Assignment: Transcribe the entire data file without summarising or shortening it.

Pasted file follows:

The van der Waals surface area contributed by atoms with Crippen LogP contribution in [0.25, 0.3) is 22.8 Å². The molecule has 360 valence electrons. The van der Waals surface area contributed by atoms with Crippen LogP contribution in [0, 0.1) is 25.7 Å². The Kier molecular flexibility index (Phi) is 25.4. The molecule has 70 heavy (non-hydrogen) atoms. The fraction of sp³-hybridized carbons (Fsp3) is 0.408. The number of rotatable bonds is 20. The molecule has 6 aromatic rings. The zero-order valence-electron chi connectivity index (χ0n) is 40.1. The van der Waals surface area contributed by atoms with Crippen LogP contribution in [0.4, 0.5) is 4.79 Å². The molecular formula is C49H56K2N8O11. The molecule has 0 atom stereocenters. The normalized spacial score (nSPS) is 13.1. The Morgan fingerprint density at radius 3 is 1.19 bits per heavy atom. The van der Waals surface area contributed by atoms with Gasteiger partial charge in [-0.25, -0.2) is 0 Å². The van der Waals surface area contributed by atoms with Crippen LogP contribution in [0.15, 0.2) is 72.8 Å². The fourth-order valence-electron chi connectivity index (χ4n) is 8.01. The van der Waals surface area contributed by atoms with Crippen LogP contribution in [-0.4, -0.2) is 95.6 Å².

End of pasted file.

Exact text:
The van der Waals surface area contributed by atoms with Crippen LogP contribution in [0.25, 0.3) is 22.8 Å². The molecule has 360 valence electrons. The van der Waals surface area contributed by atoms with Crippen LogP contribution in [0, 0.1) is 25.7 Å². The Kier molecular flexibility index (Phi) is 25.4. The molecule has 70 heavy (non-hydrogen) atoms. The fraction of sp³-hybridized carbons (Fsp3) is 0.408. The number of rotatable bonds is 20. The molecule has 6 aromatic rings. The zero-order valence-electron chi connectivity index (χ0n) is 40.1. The van der Waals surface area contributed by atoms with Crippen LogP contribution in [0.4, 0.5) is 4.79 Å². The molecular formula is C49H56K2N8O11. The molecule has 0 atom stereocenters. The normalized spacial score (nSPS) is 13.1. The Morgan fingerprint density at radius 3 is 1.19 bits per heavy atom. The van der Waals surface area contributed by atoms with Gasteiger partial charge in [-0.25, -0.2) is 0 Å². The van der Waals surface area contributed by atoms with Crippen LogP contribution in [0.15, 0.2) is 72.8 Å². The fourth-order valence-electron chi connectivity index (χ4n) is 8.01. The van der Waals surface area contributed by atoms with Crippen LogP contribution in [-0.4, -0.2) is 95.6 Å².